(BTW, I’ve heard blogging professionals say you should include pictures with your posts, to increase interest.  I try to do that sometimes.  But I think this post is an exception.  You should be thankful I realized that…)

being fat burns calories

Standard

In our recent post on how exercising may not make you thin, the (self-proclaimed) “Important Doctor” mentioned that muscles burn calories even while you’re not working out, including while you sleep.  And that’s true.  But there’s a lesser known fact that goes along with this — fat also burns calories while resting.  I’m not making this up!  Check it out:

The muscle-fat relationship is often misunderstood. According to calculations published in the journal Obesity Research by a Columbia University team in 2001, a pound of muscle burns approximately six calories a day in a resting body, compared with the two calories that a pound of fat burns.

So while muscles will burn more calories than fat, at least fat does burn some calories, even while resting.  So if you apply some basic arithmetic principles, you can deduce that the more fat you have, the more calories you are burning while resting.   You heard it here first!

some say exercise won’t make you thin

Standard

The blogosphere has been abuzz lately about an article in TIME magazine called Why Exercise Won’t Make You Thin.  It is interesting, because we’ve joked about such things before, yet here’s an article in a credible magazine suggesting it.  But before we dig into it, let me mention that the author of this article exercises regularly and talks about how he isn’t losing fat, yet he weighs only 163 pounds.  Unless he’s abnormally short, that’s not a bad weight for an adult male to be at.   I don’t see how he could be considered fat or obese.  Actually, my “ideal weight” is supposedly 190-200 for my height, so 163 seems too skinny to me.  Anyway, let’s get to the article.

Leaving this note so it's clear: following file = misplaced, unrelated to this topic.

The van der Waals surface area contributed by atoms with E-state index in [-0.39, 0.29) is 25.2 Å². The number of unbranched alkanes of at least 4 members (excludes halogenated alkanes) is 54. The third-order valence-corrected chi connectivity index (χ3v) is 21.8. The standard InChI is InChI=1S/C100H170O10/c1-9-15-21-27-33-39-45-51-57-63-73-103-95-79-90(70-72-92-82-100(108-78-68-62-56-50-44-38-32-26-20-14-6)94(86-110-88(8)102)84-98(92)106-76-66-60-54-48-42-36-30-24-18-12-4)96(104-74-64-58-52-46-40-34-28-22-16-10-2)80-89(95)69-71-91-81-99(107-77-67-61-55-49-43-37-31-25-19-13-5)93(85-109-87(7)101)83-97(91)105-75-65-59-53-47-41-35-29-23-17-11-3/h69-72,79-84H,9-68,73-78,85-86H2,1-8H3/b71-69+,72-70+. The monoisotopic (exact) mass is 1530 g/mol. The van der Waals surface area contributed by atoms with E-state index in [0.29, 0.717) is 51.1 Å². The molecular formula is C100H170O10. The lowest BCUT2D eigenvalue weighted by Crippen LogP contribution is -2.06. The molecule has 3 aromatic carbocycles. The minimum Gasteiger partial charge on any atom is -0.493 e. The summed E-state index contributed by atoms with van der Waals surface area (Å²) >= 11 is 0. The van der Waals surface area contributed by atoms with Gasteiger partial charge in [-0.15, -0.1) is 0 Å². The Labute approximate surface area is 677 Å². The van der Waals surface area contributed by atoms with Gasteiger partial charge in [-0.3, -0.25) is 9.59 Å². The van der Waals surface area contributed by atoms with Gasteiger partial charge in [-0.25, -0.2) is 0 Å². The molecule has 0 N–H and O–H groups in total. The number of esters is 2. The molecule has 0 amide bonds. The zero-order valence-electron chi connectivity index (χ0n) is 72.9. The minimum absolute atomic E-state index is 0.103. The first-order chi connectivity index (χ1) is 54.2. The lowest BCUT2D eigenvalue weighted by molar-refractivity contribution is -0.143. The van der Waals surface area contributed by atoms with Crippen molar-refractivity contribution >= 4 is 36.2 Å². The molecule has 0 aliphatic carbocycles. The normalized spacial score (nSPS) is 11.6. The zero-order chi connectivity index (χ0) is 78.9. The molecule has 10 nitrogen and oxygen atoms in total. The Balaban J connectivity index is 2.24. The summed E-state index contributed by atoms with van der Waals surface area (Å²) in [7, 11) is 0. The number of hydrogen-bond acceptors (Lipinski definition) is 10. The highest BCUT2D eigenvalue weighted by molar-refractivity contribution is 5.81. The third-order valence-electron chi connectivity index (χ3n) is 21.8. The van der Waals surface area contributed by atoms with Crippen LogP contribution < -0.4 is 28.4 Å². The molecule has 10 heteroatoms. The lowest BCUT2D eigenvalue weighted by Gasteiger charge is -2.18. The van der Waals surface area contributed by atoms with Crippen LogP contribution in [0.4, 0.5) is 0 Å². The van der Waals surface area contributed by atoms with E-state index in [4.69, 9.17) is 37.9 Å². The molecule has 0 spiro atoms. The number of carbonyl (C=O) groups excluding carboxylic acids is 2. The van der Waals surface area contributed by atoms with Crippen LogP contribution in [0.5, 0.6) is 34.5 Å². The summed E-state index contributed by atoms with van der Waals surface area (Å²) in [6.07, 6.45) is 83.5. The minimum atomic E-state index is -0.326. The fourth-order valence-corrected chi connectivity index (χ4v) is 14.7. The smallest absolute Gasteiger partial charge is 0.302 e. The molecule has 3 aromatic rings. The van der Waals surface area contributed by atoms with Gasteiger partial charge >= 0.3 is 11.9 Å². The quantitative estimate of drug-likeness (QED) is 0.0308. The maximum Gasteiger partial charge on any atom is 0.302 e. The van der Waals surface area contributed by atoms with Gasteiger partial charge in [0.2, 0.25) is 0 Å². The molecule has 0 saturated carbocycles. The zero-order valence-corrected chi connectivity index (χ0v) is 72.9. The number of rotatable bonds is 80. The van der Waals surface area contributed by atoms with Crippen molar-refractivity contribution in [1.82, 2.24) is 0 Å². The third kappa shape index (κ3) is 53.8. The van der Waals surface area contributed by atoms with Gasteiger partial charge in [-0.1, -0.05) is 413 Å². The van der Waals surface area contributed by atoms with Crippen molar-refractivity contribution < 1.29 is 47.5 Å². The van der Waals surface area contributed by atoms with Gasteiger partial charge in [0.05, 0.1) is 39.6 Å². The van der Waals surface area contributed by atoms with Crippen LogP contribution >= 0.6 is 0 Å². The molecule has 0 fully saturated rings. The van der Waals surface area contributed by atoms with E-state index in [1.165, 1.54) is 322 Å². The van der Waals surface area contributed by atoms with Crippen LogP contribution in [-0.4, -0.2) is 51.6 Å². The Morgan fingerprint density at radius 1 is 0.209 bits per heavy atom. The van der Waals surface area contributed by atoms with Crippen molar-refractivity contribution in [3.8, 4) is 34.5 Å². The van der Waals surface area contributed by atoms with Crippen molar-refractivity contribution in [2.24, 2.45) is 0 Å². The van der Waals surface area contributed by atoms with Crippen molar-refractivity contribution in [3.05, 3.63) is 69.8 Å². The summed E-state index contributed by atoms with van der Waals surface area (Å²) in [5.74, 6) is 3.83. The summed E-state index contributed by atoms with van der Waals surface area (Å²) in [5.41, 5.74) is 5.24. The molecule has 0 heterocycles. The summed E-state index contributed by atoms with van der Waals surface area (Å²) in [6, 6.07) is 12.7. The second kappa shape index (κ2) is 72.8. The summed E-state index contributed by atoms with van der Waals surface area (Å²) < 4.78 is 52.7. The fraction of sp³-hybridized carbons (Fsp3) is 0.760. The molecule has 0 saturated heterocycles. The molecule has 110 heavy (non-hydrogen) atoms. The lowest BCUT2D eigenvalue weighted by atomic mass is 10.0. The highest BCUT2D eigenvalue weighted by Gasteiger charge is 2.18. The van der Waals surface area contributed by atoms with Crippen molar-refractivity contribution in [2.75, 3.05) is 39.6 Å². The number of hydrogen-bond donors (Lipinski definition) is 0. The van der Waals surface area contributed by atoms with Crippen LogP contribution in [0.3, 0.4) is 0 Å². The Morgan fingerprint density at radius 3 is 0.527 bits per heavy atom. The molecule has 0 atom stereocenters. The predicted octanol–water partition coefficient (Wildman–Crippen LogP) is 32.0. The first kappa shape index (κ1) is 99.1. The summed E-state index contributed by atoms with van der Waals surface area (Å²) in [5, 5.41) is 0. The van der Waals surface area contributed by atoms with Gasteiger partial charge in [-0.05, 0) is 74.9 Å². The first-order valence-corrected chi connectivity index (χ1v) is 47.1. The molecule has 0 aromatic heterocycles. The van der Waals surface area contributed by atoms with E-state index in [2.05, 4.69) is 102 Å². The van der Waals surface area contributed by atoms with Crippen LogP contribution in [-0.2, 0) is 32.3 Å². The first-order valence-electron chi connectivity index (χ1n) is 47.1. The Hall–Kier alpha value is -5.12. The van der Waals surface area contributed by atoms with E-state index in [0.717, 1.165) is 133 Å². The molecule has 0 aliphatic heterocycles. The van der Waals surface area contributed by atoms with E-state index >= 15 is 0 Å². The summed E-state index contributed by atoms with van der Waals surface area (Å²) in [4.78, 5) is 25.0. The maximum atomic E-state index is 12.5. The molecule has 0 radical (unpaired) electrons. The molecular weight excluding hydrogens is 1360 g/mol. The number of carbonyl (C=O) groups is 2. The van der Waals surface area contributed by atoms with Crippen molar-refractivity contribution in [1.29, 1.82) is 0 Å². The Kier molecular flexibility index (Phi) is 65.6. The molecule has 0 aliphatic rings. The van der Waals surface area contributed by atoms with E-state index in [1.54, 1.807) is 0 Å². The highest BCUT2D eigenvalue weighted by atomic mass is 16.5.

First, let’s start with the author’s premise for his hypothesis:

Like many other people, I get hungry after I exercise, so I often eat more on the days I work out than on the days I don’t.  Could exercise actually be keeping me from losing weight? ~ John Cloud

He also quotes some other experts who back his claim: “In general, for weight loss, exercise is pretty useless,” says Eric Ravussin, chair in diabetes and metabolism at Louisiana State University and a prominent exercise researcher.  That sounds extreme to me, but I’ll keep reading.

The notion that we eat more because exercise makes us more hungry and thus exercise makes it harder to lose weight sure sounds like something the “Important Doctor” came up with.  The article also mentions the idea that intense sessions of exercise may cause people to reward themselves by eating what they want.  I can see that — it’s much easier to justify a milkshake or snack if you’ve worked out.

Some scientists imply that it’s evolution’s fault that humans can easily get fat.  We don’t have much “brown fat”.  Rats, among other species, have a lot of it, which turns off their mitochondria (which are the cells’ power plants), so they don’t get an energy boost from eating too much — they just get warmer, which helps the calories burn effortlessly.  So for animals like that, it’s really difficult for them to get fat, even if they overeat.  In contrast, humans can barely overeat and yet gain weight, because unused calories get stored in regular “white fat” cells.

One example cited in the article explains why our compensation for exercise keeps us from losing weight:

A standard 20-oz. bottle of Gatorade contains 130 calories.  If you’re hot and thirsty after a 20-minute run in summer heat, it’s easy to guzzle that bottle in 20 seconds, in which case the caloric expenditure and the caloric intake are probably a wash.  From a weight-loss perspective, you would have been better off sitting on the sofa knitting.

Well, few people knit these days, but I think it would be fair to replace that part of the example with sitting on the sofa playing video games.  So there’s your proof that playing video games can help you lose more weight than running! (That definitely sounds like something from the “Important Doctor”.)

The article also says that self-control is like a muscle, that it gets weaker when you use it too much.  So if you force yourself to jog for an hour, your capacity for self-control becomes weakened, and you’re more likely to eat pizza than a salad.  (Although I’m always more likely to eat pizza than a salad, given those choices.)